It’s near impossible to overstate how good Ashleigh Buhai played on Saturday. Even with the mess she made on 18 – a lone bogey on an otherwise incredible card – the 33-year-old South African made Muirfield look like a central Florida muni. Her 64 in the third round of the AIG Women’s Open was the best round of the week by a shot, and the best of the day by two. And the five-shot margin she takes into the final round is the largest lead she has ever held in her 14-year LPGA Tour career.
Several players fired 65 this week in calmer conditions, including Buhai herself on Friday. But given what players faced in the third round, Buhai could have authored the round of the season. It was, without question, the best day of her career.
“Obviously I'm very pleased,” Buhai said afterward. “To be able to shoot that score in those conditions, you have to be able to pat yourself on the back; so much so that I thought I was 6-under, not 7. So, I was 8-under playing the last, which I think I have to look back, is probably one of the best rounds of golf I've ever played.”
The wind never entered the danger zone. Earlier on Saturday alarms on phones around East Lothian went off like Amber Alerts. Winds were expected to hit 30 mph. They never got that high but with a dearth of trees after the third tee at Muirfield, the gusts were enough to stand all the flags at attention and blow most of the shots along the prevailing gale.
Still, Buhai hit one fairway after another. The stats don’t look extraordinary – 11 of 14 fairways and 13 out of 18 greens hit – but all but one of the fairways she missed were by feet if not inches. The same with the greens. She was in one bunker all day, at the first hole, from which she got up and down, and the rest of the misses (with the exception of 18) were just a pace or two off the edge.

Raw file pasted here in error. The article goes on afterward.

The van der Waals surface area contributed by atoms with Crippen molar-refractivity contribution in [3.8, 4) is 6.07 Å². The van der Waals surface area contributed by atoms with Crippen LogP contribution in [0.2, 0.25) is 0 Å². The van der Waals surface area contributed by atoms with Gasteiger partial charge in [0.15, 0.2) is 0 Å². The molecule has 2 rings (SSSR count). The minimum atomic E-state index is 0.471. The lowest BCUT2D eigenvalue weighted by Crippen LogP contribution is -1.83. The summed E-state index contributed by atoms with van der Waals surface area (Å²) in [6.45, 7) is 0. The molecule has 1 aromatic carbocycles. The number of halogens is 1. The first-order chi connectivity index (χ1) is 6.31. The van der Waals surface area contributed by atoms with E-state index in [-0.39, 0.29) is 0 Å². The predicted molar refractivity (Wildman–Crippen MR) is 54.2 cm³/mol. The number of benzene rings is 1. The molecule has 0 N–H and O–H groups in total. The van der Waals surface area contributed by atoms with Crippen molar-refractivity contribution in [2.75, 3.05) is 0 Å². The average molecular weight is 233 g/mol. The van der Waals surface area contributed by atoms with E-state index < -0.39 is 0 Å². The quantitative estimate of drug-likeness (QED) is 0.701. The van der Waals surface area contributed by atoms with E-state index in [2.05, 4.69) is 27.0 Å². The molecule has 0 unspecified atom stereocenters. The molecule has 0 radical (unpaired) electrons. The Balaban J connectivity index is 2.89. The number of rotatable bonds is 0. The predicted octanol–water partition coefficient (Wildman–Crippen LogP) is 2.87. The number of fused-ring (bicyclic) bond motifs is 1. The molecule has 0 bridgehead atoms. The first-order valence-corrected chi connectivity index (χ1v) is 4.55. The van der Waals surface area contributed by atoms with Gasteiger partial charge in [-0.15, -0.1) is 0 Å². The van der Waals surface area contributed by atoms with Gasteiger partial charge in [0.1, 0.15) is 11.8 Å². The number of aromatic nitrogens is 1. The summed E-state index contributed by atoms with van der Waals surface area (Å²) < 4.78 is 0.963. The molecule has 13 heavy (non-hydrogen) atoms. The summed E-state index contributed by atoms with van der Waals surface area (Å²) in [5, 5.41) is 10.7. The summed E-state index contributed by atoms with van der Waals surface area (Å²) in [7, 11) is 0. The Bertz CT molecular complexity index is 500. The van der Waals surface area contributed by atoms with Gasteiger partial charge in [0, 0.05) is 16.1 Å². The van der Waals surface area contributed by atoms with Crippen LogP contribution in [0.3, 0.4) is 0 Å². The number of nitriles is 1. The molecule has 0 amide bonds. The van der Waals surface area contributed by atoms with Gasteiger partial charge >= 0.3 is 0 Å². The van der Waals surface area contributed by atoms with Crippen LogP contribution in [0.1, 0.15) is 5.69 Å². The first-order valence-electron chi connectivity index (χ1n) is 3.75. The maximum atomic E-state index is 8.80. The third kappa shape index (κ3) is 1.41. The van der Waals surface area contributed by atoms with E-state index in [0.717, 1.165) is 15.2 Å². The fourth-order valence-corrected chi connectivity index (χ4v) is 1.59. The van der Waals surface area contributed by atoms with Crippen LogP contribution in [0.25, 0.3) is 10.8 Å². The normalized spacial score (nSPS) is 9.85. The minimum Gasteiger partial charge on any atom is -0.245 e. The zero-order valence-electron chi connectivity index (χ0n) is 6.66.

The only other time she looked close to dropping shot came on the par-5 17th, the only tee shot she mishit all day. The ball found the right rough. She hit a risky 5-wood that flirted with one of the perilous cross bunkers that almost always lead to bogeys. Then she caught a bad break when her ball found a divot. From 50 yards out, she thinned a wedge behind the green but chipped in for birdie.
“The wind was gusting up to 30 kilometers. We were playing three-club winds,” she said.
Given those conditions, has she ever played better?
“Probably not,” she readily admitted. “I think about when we played (the AIG Women’s Open) at Woburn a couple years ago (in 2019), I shot 64 or 65. I remember that being a really good day. I think I'm most proud of the way I just stayed focused and calm (today). That's all I try to control. I wasn't thinking of the outcome.
“I only saw a leaderboard for the first time I think when I was on 12 – no, 13. And then I just said to myself, okay, that's fine, you're in a good spot. Check back in with yourself now and concentrate on what you're trying to do.”
What Buhai, who is searching for her first LPGA Tour victory, was trying to do offers a lesson to us all. Rather than fight the elements and react to the vagaries that always accompany links golf, she went the opposite way.
“Just tempo, tempo, tempo,” she said when asked about the secret to such a spectacular round.
“If I swing 40% up (on the backswing) and I lock (myself) in at the top, then my tempo is good,” Buhai said. “You count one, two, three. That's all I'm trying to do is remind myself on every shot – 40% up, 40% up. That's my only focus. After that, wherever the ball goes, it goes. Luckily today, I hit it pretty straight.”
Tempo, tempo, tempo. Could it really be that simple?
In the pressure cooker of a major, with three-club winds blowing cold out of the north, it certainly was on Saturday for Ashleigh Buhai.